I have since release my library as a PyPI package and the code is available on
Simply install the package with pip,
pip install fastpbkdf2
and import the function
The interface is exactly the same as hashlib.pbkdf2_hmac and should be a
Cryptography libraries often have complicated APIs with many different options
to tweak. It is a goal PyCA’s cryptography library to provide safe and easy
to use APIs for common cryptographic tasks. To that end, the cryptography
package has a Fernet recipe for symmetric encryption derived from the
original Ruby implementation and specification. However, the
Fernet recipe lacks the ability to authentiate (without encrypting) arbitrary
To make up for that use case not being covered by Fernet, I have written and
released on PyPI a library called aead. It can be installed with pip.
$ pip install aead
The aead library is based on a IETF Internet Draft from David
McGrew. It is essentially AES_128_CBC and HMAC_SHA_256 composed with an
encrypt-then-mac construction. It relies on the cryptography library for
the cryptographic primitives.
It has a simple to use API heavily inspired by the Fernet recipe in the
The module contains a single class that can be imported.
The class takes requires an encryption key to be initialized. The key has to be
32 bytes long and encoded with base64url as specified in RFC 4648. The library
provides a classmethod to generate a suitable random key.
After initializing the object, encryption can be done by calling the
.encrypt() method. The .encrypt() method takes two paremeters, the first
being the data you want to encrypt and the second being associated data that
you want to authenticate but not encrypt. The second parameter is optional and
can be left out if there isn’t any data to authenticate.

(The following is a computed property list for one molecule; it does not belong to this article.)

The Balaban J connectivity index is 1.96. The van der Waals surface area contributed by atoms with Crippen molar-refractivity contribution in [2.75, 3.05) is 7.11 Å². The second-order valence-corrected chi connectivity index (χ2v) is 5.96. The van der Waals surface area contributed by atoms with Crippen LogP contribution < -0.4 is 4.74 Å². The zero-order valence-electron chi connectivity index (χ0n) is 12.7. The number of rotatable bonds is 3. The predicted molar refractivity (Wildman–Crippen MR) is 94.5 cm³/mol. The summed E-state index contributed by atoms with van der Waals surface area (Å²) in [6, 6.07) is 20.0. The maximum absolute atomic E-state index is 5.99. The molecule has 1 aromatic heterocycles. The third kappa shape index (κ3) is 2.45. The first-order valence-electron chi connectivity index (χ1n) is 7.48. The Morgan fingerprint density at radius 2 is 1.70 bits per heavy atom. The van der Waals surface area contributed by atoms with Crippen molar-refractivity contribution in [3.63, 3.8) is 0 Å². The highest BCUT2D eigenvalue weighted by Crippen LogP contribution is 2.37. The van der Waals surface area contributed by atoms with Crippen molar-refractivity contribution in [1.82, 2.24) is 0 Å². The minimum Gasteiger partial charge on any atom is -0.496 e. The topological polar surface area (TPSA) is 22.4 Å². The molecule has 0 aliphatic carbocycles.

.encrypt() returns base64url encoded cipher text.
Decrypting any data encrypted with aead is similar. Simply call .decrypt()
in place of .encrypt(). The .decrypt() method takes two parameters, the
first being the cipher text that needs decrypting and the second being the
associated data that was authenticated.
If the cipher text is corrupted or the associated data provided during the
decryption process does not match the associated data provided during
encryption, a ValueError is raised, otherwise the decrypted plain text is
The repository for aead can be found on GitHub and the
README.md file in the repository should be treated as the source of truth
if any information there differs from this blog post due to changes over time.
For Python programmers, downloading Python packages from PyPI, the Python
Package Index, is second nature. Tools like pip and conventions like the
requirements.txt file that most Python projects follow provides a consistent
way of specifying project dependencies.
However, installing random packages from PyPI is actually very dangerous,
a fact that not many people are aware of. There are a few factors that
contribute to this.
Python packages can execute arbitrary Python code during the installation
PyPI packages are not moderated. Unlike the package managers used in Linux
distros, anyone can register an account and upload Python packages without
going through a review process. While this is one factor contributing to
PyPI’s success as a package repository, you will have to trust the maintainer
of the package that the package is safe.
As a proof of concept, I have written a setup.py file that connects to a
Metasploit listener and downloads a Meterpreter shell during installation.
This demonstrates that it is trivial for someone to execute arbitrary code
on a machine through the installation of a Python package. You can obtain the
code from GitHub.
Run the Metasploit listener.